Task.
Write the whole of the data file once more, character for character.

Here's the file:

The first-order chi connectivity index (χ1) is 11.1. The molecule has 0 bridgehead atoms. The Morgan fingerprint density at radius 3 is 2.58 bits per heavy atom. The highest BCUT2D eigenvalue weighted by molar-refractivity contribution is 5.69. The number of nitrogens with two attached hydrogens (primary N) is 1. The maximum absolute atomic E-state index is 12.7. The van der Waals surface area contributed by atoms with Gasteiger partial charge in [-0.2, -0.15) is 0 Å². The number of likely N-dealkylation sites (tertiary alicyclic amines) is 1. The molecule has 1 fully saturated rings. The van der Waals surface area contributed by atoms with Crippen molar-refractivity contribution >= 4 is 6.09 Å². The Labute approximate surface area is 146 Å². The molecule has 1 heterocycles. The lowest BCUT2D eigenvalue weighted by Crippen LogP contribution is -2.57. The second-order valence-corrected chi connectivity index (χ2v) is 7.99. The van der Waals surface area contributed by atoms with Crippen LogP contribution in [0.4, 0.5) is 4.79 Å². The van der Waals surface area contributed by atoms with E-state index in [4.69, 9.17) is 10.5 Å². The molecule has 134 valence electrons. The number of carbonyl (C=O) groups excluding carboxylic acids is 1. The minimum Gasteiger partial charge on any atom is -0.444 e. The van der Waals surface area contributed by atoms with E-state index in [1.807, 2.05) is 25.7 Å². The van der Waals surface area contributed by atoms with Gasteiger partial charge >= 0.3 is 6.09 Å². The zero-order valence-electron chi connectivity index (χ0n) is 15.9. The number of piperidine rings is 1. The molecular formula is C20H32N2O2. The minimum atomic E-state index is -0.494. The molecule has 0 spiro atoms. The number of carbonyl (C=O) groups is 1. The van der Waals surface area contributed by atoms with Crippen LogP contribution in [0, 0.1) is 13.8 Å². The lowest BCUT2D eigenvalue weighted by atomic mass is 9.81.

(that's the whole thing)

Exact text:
The first-order chi connectivity index (χ1) is 11.1. The molecule has 0 bridgehead atoms. The Morgan fingerprint density at radius 3 is 2.58 bits per heavy atom. The highest BCUT2D eigenvalue weighted by molar-refractivity contribution is 5.69. The number of nitrogens with two attached hydrogens (primary N) is 1. The maximum absolute atomic E-state index is 12.7. The van der Waals surface area contributed by atoms with Gasteiger partial charge in [-0.2, -0.15) is 0 Å². The number of likely N-dealkylation sites (tertiary alicyclic amines) is 1. The molecule has 1 fully saturated rings. The van der Waals surface area contributed by atoms with Crippen molar-refractivity contribution >= 4 is 6.09 Å². The Labute approximate surface area is 146 Å². The molecule has 1 heterocycles. The lowest BCUT2D eigenvalue weighted by Crippen LogP contribution is -2.57. The second-order valence-corrected chi connectivity index (χ2v) is 7.99. The van der Waals surface area contributed by atoms with Crippen LogP contribution in [0.4, 0.5) is 4.79 Å². The van der Waals surface area contributed by atoms with E-state index in [4.69, 9.17) is 10.5 Å². The molecule has 134 valence electrons. The number of carbonyl (C=O) groups excluding carboxylic acids is 1. The minimum Gasteiger partial charge on any atom is -0.444 e. The van der Waals surface area contributed by atoms with E-state index in [1.807, 2.05) is 25.7 Å². The van der Waals surface area contributed by atoms with Gasteiger partial charge >= 0.3 is 6.09 Å². The zero-order valence-electron chi connectivity index (χ0n) is 15.9. The number of piperidine rings is 1. The molecular formula is C20H32N2O2. The minimum atomic E-state index is -0.494. The molecule has 0 spiro atoms. The number of carbonyl (C=O) groups is 1. The van der Waals surface area contributed by atoms with Crippen LogP contribution in [0, 0.1) is 13.8 Å². The lowest BCUT2D eigenvalue weighted by atomic mass is 9.81.